Porsche’s venture arm has acquired a minority stake in TriEye, an Israeli startup that’s working on a sensor technology to help vehicle driver-assistance and self-driving systems see better in poor weather conditions like dust, fog and rain.
The strategic investment is part of a Series A financing round that has been expanded to $19 million. The round was initially led by Intel Capital and Israeli venture fund Grove Ventures. Porsche has held shares in Grove Ventures since 2017.
TriEye has raised $22 million to date. Terms of Porsche’s investment were not disclosed.
The additional funding will be used for ongoing product development, operations and hiring talent, according to TriEye.
The advanced driver-assistance systems found in most new vehicles today typically rely on a combination of cameras and radar to “see.” Autonomous vehicle systems, which are being developed and tested by dozens of companies such as Argo AI, Aptiv, Aurora, Cruise and Waymo, have a more robust suite of sensors that include light detection and ranging radar (lidar) along with cameras and ultrasonic sensors.
For either of these systems to function properly, they need to be able to see in all conditions. This pursuit of sensor technology has sparked a boom in startups hoping to tap into demand from automakers and companies working on self-driving car systems.
TriEye is one of them. The premise of TriEye is to solve the low visibility problem created by poor weather conditions. The startup’s co-founders argue that fusing existing sensors such as radar, lidar and standard cameras don’t solve this problem.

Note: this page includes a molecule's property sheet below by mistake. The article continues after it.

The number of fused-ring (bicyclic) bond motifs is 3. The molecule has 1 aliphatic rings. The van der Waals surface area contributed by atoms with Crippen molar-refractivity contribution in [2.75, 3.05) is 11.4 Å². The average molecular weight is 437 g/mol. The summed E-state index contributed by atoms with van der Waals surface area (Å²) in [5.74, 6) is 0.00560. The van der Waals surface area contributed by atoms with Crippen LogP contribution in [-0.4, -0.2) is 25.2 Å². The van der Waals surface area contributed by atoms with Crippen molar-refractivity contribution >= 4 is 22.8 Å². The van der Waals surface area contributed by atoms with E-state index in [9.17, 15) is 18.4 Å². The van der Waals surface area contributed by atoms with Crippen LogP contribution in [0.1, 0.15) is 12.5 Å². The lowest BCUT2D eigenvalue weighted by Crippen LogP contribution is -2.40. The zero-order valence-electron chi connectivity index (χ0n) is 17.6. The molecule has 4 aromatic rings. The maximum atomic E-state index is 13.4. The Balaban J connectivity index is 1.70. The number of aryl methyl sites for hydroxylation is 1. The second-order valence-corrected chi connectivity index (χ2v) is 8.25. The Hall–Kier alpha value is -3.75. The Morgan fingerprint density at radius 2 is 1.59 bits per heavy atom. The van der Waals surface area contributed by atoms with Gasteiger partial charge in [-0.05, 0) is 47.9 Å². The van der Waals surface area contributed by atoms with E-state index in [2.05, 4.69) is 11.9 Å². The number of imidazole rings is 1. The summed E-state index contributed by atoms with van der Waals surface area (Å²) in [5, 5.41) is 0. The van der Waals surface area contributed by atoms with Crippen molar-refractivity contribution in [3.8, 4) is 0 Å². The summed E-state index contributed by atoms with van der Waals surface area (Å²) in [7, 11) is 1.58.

TriEye, which was founded in 2017, believes the answer is through short-wave infrared (SWIR) sensors. The startup said it has developed an HD SWIR camera that is a smaller size, higher resolution and cheaper than other technologies. The camera is due to launch in 2020.
The technology is based on advanced nano-photonics research by Uriel Levy, a TriEye co-founder and CTO who is also a professor at the Hebrew University of Jerusalem.
The company says its secret sauce is its “unique” semiconductor design that will make it possible to manufacture SWIR HD cameras at a “fraction of their current cost.”
TriEye’s technology was apparently good enough to get Porsche’s attention.
Michael Steiner, a Porsche AG board member focused on R&D, said the technology was promising, as was the team, which is comprised of people with expertise in deep learning, nano-photonics and semiconductor components.